Burning Down the House: A novel
Jane Mendelsohn’s Burning Down the House is a soap opera of a novel that aspires to be a Greek tragedy, an epic, or a saga of the fall of a family empire . . . but doesn’t quite live up to it.
With its complex, multiple story lines, Burning Down the House follows the Zane family and their circle. Steve Zane, the larger-than-life patriarch and wealthy, powerful New York real estate mogul rules over his empire and family that includes adult children, younger children from a second wife, an adopted daughter/niece, a spouse, friends, and employees. Thrown into the mix is Neva, his younger sons’ nanny, who was born in Russia, abducted as a child and sold into sexual slavery, escaped seven years later, and lives in New York as the Zanes’ nanny, confidante, and finally a sort of super hero.
Burning Down the House is action-packed and scandal-filled, which makes for a page-turner. However, with the exception of Neva, and occasionally Poppy (the adopted niece) the characters are largely wealthy, spoiled, and unsympathetic. Furthermore, much of the plot is far-fetched and implausible.
For instance, it’s hard to believe that Neva, who spent her childhood living in poverty in the Caucasus Mountains and is forced into prostitution and drug use from the age of ten to seventeen, a mere few years later makes a life for herself in New York City as a seemingly polished, moderately educated, competent, level-headed nanny for a very wealthy family. Also, Neva’s relationship with Steve is highly implausible, and her dramatic rescue of Poppy is so over the top that it seems like a scene from a 1970s disaster movie.
Throughout Burning Down the House Mendelsohn attempts to create psychologically complex characters. She primarily does so by telling rather than showing. For instance, she describes Ian, a family friend: “He made no connection in his mind between these women he admires and those women whose exploitation he would be facilitating. His was an inconsistent mind. A mind whose principles gave way to expediency. Actually, a mind which did not recognize principles.”
Mendelsohn has a tendency to give each character a psychological profile early on and then elaborate on it throughout the novel. She introduces the troubled Poppy: “Poppy is self-destructive. The last thing she attempts to do is to truly hurt anyone other than herself.” The frequent character summaries come across as notes for a rough draft and make the characters feel two-dimensional.
Burning Down the House is organized somewhat chronologically, though Mendelsohn periodically gives away dramatic endings. Early on in the novel the narrator reveals that Steve will collapse and be hospitalized. Or later, after Jonathan betrays his father Steve, the narrator discloses: “Already in the car he is gliding, gliding toward the tragic, the enacting of feelings too enormous to contain. He is already ruined; Steve ruined him long ago. But now he is determined, unconsciously, to be part of his own destruction. He thinks he can bring Steve down without hurting himself. This is his rage. This is his ignorance. This is his minor tragedy.” Once again, Mendelsohn tells too much but doesn’t show. While tragedy, by definition, may be inevitable, the narrative defining and redefining and analyzing are overkill.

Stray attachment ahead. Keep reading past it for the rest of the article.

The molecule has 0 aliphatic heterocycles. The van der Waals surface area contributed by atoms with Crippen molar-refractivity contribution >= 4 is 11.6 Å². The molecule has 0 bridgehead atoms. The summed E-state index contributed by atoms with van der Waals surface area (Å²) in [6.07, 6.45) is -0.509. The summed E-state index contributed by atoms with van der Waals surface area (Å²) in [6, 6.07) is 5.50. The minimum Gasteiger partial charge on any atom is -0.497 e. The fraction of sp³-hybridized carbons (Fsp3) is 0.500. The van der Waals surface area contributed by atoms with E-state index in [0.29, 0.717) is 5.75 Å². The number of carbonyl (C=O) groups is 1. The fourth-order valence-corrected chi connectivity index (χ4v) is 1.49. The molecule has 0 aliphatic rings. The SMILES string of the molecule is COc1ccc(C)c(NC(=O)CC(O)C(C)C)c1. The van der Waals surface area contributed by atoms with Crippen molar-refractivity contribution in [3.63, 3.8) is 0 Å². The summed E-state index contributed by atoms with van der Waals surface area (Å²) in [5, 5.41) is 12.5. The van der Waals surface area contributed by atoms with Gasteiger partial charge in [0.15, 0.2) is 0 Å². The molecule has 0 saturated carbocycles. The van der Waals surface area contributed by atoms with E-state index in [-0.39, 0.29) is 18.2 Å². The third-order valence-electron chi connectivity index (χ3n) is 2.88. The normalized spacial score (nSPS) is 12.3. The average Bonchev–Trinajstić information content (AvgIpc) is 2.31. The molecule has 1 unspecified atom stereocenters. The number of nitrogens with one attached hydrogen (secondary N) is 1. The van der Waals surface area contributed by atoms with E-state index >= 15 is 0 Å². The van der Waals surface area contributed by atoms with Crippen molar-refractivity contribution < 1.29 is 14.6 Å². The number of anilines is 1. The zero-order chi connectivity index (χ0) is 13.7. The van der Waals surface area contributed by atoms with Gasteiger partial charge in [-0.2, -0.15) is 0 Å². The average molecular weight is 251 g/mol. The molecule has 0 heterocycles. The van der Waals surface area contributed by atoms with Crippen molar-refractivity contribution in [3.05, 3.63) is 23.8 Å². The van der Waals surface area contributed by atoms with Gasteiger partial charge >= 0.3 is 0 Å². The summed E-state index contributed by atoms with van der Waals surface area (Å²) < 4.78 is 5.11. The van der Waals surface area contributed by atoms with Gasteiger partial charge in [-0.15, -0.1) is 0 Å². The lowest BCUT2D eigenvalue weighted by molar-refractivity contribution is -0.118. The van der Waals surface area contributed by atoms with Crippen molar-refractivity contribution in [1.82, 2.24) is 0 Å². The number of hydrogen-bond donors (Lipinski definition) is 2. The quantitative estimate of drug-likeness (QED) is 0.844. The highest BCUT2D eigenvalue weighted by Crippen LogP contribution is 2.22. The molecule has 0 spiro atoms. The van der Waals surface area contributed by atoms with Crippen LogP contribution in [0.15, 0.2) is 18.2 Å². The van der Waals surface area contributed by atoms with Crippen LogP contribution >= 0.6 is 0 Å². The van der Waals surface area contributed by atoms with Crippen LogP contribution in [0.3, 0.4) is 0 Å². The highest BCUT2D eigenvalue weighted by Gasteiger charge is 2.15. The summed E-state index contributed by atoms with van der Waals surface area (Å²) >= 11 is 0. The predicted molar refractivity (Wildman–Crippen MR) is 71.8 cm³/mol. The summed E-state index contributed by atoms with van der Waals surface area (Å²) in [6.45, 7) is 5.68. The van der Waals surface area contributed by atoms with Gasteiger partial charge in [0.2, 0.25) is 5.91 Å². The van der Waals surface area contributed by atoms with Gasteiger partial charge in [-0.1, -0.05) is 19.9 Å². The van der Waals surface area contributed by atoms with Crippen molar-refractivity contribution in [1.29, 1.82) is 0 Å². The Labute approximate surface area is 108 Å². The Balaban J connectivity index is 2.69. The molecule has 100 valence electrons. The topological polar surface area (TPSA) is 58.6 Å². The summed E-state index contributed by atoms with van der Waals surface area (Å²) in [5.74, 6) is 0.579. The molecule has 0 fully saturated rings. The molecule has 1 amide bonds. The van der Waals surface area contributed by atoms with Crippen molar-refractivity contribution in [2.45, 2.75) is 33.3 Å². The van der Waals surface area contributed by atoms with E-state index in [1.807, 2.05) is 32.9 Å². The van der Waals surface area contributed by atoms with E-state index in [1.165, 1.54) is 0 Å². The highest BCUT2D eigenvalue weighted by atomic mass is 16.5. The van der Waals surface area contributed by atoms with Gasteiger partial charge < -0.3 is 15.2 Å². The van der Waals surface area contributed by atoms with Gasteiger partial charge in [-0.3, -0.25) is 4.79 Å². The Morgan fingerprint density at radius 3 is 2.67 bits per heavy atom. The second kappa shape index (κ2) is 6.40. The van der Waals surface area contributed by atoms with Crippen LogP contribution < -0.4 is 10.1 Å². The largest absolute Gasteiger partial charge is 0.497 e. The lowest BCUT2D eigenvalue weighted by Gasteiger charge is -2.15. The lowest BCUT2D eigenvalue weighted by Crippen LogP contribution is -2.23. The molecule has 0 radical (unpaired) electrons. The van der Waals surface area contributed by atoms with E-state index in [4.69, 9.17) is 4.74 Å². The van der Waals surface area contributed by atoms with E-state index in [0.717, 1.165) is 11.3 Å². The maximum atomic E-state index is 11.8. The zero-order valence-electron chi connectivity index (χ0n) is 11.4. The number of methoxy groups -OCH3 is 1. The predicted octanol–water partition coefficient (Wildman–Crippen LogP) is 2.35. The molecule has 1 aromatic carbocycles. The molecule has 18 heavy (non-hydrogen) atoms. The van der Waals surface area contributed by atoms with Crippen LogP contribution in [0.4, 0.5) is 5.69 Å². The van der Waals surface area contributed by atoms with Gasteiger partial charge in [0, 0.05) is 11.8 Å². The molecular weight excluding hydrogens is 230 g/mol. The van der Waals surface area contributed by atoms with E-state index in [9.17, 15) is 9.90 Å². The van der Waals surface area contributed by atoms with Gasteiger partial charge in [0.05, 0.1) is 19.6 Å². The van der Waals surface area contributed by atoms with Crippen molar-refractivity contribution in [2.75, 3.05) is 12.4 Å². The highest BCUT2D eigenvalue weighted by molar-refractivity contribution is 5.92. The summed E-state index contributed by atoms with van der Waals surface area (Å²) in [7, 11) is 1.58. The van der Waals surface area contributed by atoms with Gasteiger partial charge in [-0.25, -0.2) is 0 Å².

Mendelsohn toys with different writing styles and techniques throughout her novel. The Prologue, which tells the tale of a nameless child (whom we soon discover is Neva) reads like a fable or fairy tale: “It begins with a child. She lives far away from any city, high up in the mountains. She sits by a fire.” For the most part the novel is related in the past tense by an omniscient narrator; however, periodically, the narrative jarringly shifts to present tense to no particular literary end.
Burning Down the House also includes some fine writing. Mendelsohn can create clear, lyrical, graceful prose. She beautifully illustrates Neva and her charges: “Three hours later when she and the boys left with Patrizia for the beach it was a hot morning with the sun shattering against the East River into a million glinting shards. The helicopter rose high above the water and flew away from the FDR Drive, the gray buildings, the jagged city. For once the boys looked out the window, and they flew through the sky like little gods, and the shards of glass on the water melted into puddles of white the boys rode on together and for a few minutes their faces were lit up and warm and newly open to the natural world.”
Unfortunately, the novel is also riddled with melodramatic and purple prose. In relation to his breakup with Poppy, Ian is described: “His heart is a mess, a raw organ laid out on a chopping board. He can see it quiver. This is the ache of actually loving her.”
Despite its literary weaknesses and because of its highly dramatic, contemporary, overblown plot, Burning Down the House might inspire a Hollywood blockbuster. Though ambitious in scope and style, Burning Down the House is a hot mess.